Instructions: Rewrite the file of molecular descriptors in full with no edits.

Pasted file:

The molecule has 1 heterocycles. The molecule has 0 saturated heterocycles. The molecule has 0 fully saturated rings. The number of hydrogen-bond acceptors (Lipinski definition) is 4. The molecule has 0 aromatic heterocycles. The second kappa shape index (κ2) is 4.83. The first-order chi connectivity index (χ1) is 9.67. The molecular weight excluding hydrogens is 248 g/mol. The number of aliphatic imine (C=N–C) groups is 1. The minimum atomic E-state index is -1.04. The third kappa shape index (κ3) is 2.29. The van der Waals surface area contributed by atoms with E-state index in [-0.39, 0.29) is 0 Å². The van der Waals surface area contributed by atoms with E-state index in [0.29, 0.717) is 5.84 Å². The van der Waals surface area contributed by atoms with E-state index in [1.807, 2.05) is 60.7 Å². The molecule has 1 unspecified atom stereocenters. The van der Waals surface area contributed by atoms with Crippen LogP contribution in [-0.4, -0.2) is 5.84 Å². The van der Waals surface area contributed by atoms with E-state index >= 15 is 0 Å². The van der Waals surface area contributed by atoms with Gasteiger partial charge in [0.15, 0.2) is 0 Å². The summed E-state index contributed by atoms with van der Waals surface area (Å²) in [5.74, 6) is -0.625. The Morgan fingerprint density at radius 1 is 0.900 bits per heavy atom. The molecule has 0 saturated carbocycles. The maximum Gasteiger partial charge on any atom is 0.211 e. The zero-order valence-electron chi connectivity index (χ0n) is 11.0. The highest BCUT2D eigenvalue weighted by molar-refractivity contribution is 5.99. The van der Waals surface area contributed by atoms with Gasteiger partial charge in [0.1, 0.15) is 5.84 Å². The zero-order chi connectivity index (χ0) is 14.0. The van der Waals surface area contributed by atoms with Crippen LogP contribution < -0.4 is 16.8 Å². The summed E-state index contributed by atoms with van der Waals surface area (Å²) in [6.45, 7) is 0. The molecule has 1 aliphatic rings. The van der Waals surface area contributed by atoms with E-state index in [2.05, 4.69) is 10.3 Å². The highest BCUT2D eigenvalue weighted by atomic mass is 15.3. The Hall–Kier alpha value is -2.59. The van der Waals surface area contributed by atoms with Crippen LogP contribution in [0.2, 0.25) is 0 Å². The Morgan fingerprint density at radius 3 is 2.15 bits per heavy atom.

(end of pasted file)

The molecule has 1 heterocycles. The molecule has 0 saturated heterocycles. The molecule has 0 fully saturated rings. The number of hydrogen-bond acceptors (Lipinski definition) is 4. The molecule has 0 aromatic heterocycles. The second kappa shape index (κ2) is 4.83. The first-order chi connectivity index (χ1) is 9.67. The molecular weight excluding hydrogens is 248 g/mol. The number of aliphatic imine (C=N–C) groups is 1. The minimum atomic E-state index is -1.04. The third kappa shape index (κ3) is 2.29. The van der Waals surface area contributed by atoms with E-state index in [-0.39, 0.29) is 0 Å². The van der Waals surface area contributed by atoms with E-state index in [0.29, 0.717) is 5.84 Å². The van der Waals surface area contributed by atoms with E-state index in [1.807, 2.05) is 60.7 Å². The molecule has 1 unspecified atom stereocenters. The van der Waals surface area contributed by atoms with Crippen LogP contribution in [-0.4, -0.2) is 5.84 Å². The van der Waals surface area contributed by atoms with E-state index >= 15 is 0 Å². The van der Waals surface area contributed by atoms with Gasteiger partial charge in [0.15, 0.2) is 0 Å². The summed E-state index contributed by atoms with van der Waals surface area (Å²) in [5.74, 6) is -0.625. The Morgan fingerprint density at radius 1 is 0.900 bits per heavy atom. The molecule has 0 saturated carbocycles. The maximum Gasteiger partial charge on any atom is 0.211 e. The zero-order valence-electron chi connectivity index (χ0n) is 11.0. The highest BCUT2D eigenvalue weighted by molar-refractivity contribution is 5.99. The van der Waals surface area contributed by atoms with Gasteiger partial charge in [0.1, 0.15) is 5.84 Å². The zero-order chi connectivity index (χ0) is 14.0. The van der Waals surface area contributed by atoms with Crippen LogP contribution < -0.4 is 16.8 Å². The summed E-state index contributed by atoms with van der Waals surface area (Å²) in [6.45, 7) is 0. The molecule has 1 aliphatic rings. The van der Waals surface area contributed by atoms with E-state index in [2.05, 4.69) is 10.3 Å². The highest BCUT2D eigenvalue weighted by atomic mass is 15.3. The Hall–Kier alpha value is -2.59. The van der Waals surface area contributed by atoms with Crippen LogP contribution in [0.2, 0.25) is 0 Å². The Morgan fingerprint density at radius 3 is 2.15 bits per heavy atom.